A STALLION WITH ITS GROOM, STUDIO OF SHAIKH MUHAMMAD AMIR OF KARRAYA, INDIA, CALCUTTA, CIRCA 1840
watercolour on paper
37 by 48.6cm.
Minor losses and rubbing, as viewed.
"In response to your inquiry, we are pleased to provide you with a general report of the condition of the property described above. Since we are not professional conservators or restorers, we urge you to consult with a restorer or conservator of your choice who will be better able to provide a detailed, professional report. Prospective buyers should inspect each lot to satisfy themselves as to condition and must understand that any statement made by Sotheby's is merely a subjective, qualified opinion. Prospective buyers should also refer to any Important Notices regarding this sale, which are printed in the Sale Catalogue.
NOTWITHSTANDING THIS REPORT OR ANY DISCUSSIONS CONCERNING A LOT, ALL LOTS ARE OFFERED AND SOLD AS IS" IN ACCORDANCE WITH THE CONDITIONS OF BUSINESS PRINTED IN THE SALE CATALOGUE."
With Francesca Galloway, 2014
The present painting is in the style of an artist who usually signed himself Shaikh Muhammad Amir Artist, Resident of Karaya, a suburb south of Calcutta towards Ballygunge. Shaikh Muhammad’s known works began circa 1828-30 and lasted until the 1840s. He was one of the most prolific and talented artists in Calcutta during this period. He started off his career with his only known major topographical view, one of the Calcutta Esplanade taken from the Maidan (Losty 1990, pl.24). The only other datable work is the dispersed Holroyd Album, an album commissioned by a Calcutta businessman, Thomas Holroyd Esq., of No. 5 Park Street, offered to the Oriental Club in London in 1839. Five paintings from the Album are currently held in the India Office Library (Archer 1972, pp.91-94, col Pl. B and figs.28-30) and in the Victoria and Albert Museum, London (Archer 1992, pp.94-97, nos.80-81). Other examples of his works can be found in Welch 1978, nos.20-24 and Hobhouse 2001, nos.22-25.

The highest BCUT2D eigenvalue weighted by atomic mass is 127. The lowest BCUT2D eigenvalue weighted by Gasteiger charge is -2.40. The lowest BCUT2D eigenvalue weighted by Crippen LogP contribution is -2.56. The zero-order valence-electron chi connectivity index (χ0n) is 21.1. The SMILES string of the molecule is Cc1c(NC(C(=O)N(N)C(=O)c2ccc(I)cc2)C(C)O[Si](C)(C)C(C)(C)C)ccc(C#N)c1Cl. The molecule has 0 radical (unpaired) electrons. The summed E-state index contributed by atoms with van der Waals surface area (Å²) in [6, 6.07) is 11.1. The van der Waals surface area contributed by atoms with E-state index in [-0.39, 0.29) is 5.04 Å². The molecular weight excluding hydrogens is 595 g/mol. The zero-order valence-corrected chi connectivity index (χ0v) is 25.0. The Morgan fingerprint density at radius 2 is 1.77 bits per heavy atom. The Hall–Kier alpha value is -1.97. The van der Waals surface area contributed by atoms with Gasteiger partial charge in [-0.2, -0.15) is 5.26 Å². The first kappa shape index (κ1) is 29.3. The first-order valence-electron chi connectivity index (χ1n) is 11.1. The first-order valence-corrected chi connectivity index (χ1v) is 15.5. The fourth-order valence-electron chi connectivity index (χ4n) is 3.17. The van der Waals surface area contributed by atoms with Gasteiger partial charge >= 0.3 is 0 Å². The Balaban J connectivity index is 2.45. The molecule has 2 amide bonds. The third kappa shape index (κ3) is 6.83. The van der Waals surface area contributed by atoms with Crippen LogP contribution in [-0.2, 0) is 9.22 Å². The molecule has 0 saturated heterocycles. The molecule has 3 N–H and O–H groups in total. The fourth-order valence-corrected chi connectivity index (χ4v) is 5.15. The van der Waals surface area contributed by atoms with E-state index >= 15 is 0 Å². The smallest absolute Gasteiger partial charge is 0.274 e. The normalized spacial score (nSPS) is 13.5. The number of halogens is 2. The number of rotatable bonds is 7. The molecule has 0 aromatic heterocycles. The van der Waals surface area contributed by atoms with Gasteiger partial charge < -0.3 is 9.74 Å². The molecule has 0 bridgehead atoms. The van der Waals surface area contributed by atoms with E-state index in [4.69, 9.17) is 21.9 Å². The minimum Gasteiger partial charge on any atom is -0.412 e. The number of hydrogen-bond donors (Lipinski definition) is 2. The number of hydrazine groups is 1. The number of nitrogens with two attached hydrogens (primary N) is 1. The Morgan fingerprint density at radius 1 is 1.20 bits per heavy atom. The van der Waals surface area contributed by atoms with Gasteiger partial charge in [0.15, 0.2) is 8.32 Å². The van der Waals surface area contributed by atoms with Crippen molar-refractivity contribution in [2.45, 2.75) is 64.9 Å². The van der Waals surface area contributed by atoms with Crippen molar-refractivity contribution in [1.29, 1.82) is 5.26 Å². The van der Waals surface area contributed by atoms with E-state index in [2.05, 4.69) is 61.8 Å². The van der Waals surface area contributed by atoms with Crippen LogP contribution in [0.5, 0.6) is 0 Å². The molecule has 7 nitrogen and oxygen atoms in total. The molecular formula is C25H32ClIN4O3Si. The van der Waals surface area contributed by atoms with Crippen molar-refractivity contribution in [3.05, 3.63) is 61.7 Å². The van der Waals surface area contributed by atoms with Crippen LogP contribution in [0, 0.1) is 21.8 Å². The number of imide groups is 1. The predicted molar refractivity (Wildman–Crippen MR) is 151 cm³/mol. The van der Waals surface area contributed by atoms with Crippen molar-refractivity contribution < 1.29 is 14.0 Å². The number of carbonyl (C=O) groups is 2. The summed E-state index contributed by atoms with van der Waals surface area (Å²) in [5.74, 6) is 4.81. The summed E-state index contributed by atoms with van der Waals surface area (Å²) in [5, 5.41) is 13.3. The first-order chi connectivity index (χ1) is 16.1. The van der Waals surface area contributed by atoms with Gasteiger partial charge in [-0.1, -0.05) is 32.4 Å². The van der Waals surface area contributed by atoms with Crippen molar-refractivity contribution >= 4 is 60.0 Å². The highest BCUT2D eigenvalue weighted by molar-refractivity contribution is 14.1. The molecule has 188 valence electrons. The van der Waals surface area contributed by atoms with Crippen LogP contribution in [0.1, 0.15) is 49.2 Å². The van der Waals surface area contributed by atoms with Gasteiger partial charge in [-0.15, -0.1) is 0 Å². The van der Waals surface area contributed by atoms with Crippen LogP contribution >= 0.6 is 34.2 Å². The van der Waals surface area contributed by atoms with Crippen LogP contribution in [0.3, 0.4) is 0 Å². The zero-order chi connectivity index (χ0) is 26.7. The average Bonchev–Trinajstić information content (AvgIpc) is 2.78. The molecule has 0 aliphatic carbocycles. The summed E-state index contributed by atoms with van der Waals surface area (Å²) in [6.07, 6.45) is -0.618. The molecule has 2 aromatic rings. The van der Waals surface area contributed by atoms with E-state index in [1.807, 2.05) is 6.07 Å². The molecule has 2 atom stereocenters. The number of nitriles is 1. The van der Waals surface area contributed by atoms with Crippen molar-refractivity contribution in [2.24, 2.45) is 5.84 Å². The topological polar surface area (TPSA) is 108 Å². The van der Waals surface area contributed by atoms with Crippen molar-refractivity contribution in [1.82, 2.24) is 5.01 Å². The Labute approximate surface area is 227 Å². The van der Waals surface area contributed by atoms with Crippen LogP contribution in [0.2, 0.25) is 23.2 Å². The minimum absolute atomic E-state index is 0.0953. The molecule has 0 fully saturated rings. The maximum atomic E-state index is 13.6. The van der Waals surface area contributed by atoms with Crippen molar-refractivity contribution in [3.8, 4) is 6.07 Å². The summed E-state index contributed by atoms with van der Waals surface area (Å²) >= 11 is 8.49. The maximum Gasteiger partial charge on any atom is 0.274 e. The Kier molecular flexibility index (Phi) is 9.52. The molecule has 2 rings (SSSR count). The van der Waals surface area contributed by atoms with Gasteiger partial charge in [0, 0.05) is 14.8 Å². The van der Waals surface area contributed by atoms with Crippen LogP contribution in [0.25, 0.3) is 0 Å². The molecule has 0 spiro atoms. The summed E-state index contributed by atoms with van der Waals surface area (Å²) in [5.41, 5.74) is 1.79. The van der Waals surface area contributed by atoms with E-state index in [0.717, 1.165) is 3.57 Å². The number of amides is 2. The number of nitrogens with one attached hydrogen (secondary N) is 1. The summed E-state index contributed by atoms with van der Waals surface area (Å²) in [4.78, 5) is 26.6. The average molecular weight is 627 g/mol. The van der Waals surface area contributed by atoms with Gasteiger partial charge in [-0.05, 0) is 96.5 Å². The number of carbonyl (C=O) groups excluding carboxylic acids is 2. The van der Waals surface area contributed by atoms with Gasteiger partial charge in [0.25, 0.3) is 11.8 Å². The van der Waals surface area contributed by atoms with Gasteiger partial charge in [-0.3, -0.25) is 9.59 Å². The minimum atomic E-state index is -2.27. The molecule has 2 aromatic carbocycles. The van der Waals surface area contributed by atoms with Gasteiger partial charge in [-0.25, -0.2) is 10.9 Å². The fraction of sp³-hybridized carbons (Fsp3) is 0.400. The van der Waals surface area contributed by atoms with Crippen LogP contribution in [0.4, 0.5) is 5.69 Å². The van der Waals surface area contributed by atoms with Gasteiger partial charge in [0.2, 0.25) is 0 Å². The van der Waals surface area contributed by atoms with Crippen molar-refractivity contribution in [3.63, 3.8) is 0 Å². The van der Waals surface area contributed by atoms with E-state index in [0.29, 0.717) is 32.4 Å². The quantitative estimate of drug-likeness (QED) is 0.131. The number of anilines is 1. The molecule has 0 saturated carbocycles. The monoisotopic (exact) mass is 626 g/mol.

Most of Shaikh Muhammad’s paintings are of houses, servants, vehicles, animals - overall, anything that reflected the life and times of British inhabitants of British India's capital. When it comes to paintings of horses, carriages or the racecourse, the artist usually painted the land as flat as possible, with no suggestion of dimpled hills as evidence in this work. Indeed, the present painting’s style differs significantly from Shaikh Muhammad’s signed work whose heavy stippling of human flesh is absent here. The outfit of the groom also slightly differs from what one would expect with his dangling cummerbund. Furthermore, the chowrie (fly-whisk) suggests that the horse might belong to an Indian magnate resident in the city who required the traditional panoply of chowrie and fan when he appeared in public.
Two closely comparable works depicting racehorses with their grooms, both inscribed 'Shekh Mohamud Ameer, Calcutta, at Karyah' were sold in these rooms, 25 May 2005, lots 134 and 135.